A group of Anchorage voters has formally requested a recount of ballots associated with the city's troubled April 3 election.
The group -- consisting of 10 Anchorage voters, and headed by Anchorage attorney Hal Gazaway -- is asking that all ballots cast in 15 different precincts be recounted by hand.
The recount application, filed late Wednesday afternoon with the city clerk's office, says the results provided by the optical scan vote counting machines used on election night can't be trusted.
The recount application cites reports of "at least one" malfunctioning vote counting machine.
It also cites testimony from a poll worker that a security seal for a vote counting machine's memory card appeared to be "cut." The group asking for the recount also said it was concerned with Deputy Municipal Clerk Jacqueline Duke's instructions to poll workers that they "ignore and/or replace security seals protecting the memory cards that were 'broken in transport.'"
The application also cites a large discrepancy between a Dittman poll conducted a week before the election and the apparent voting results. Dittman's poll showed that 41 percent of respondents said they'd be voting against a controversial gay rights initiative on the ballot, while actual results show that 58 percent of Anchorage voters turned it down.
More than half of Anchorage's polling precincts ran out of ballots on election night, forcing some voters to drive to other polling places in order to vote. Some voters have filed affidavits with the ACLU claiming they ran out of time in the last-minute scramble, with the polls closing before they got a chance to vote.
In the recount application, the group also asks for several election-related documents, including all precinct rosters and voter index lists. It also asks for any documentation of "complaints or requests for assistance" relating to election night problems.
According to assemblywoman Elvi Gray-Jackson, the 10-member group has paid the mandated deposit of $1500 for the recount application -- $100 for each precinct to be recounted.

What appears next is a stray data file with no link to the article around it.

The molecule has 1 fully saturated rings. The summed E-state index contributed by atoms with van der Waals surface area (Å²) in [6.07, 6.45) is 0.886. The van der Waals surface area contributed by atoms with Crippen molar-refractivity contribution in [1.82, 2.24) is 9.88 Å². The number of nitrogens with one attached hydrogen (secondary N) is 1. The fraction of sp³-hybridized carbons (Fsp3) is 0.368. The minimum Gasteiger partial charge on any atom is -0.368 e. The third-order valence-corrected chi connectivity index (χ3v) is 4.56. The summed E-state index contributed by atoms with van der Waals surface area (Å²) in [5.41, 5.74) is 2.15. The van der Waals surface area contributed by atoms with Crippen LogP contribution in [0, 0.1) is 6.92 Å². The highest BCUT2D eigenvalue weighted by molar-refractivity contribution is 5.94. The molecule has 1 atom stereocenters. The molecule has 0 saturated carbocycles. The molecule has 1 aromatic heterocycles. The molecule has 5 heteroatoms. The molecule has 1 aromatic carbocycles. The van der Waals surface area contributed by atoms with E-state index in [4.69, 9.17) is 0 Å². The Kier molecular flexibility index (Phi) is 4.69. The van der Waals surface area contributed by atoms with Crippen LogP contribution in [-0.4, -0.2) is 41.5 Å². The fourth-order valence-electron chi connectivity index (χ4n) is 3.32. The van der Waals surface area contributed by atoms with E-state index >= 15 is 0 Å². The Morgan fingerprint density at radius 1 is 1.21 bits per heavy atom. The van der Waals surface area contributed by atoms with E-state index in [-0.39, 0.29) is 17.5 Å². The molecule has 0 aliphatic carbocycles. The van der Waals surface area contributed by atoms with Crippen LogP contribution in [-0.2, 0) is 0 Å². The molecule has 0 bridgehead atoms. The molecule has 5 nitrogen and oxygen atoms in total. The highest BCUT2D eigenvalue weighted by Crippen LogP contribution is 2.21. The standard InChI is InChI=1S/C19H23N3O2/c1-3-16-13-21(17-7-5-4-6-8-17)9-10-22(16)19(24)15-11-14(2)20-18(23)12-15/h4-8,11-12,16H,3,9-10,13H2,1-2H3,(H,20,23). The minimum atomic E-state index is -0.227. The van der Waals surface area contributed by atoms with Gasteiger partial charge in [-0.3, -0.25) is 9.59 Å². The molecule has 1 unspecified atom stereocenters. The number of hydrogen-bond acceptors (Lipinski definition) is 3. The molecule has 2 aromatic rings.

Under city code, if the results of a race or proposition change by more than 4 percent, or if the winner of a race or proposition changes, the city must refund the deposit.
On Thursday, Gazaway said the 10-member group organized through two petitions that had been circulating around regarding the results of the April 3 election, and they decided to make a recount attempt.
"Everybody pitched in 100, 150 bucks," Gazaway said. "Having votes count, I think is a very fundamental principle to democracy."
Gazaway said he feels that the city should have taken steps to conduct its own recount.
Assembly chair Ernie Hall was on a flight late Wednesday night, and could not be reached for comment, but past assembly chair Debbie Ossiander said the assembly may have to file an investigatory response to the recount application, which could affect its scheduled certification of the election on Thursday at 5 p.m.
A press release issued late Wednesday night by the 10 voters who signed the recount application stated "how this will affect the scheduled vote to certify the election tomorrow is uncertain," saying Anchorage's election law might make it impossible to certify the election until the recount is completed.
The press release identified the 10 Anchorage voters on the recount application as Hal Gazaway, Barbara Gazaway, Joseph McKinnon, Zabra Kennedy, Dana Klein, Wendy Isbell, Steven McCoy, Melissa Green, Kelly Walters and Linda Kellen Biegel.
Contact Jason Lamb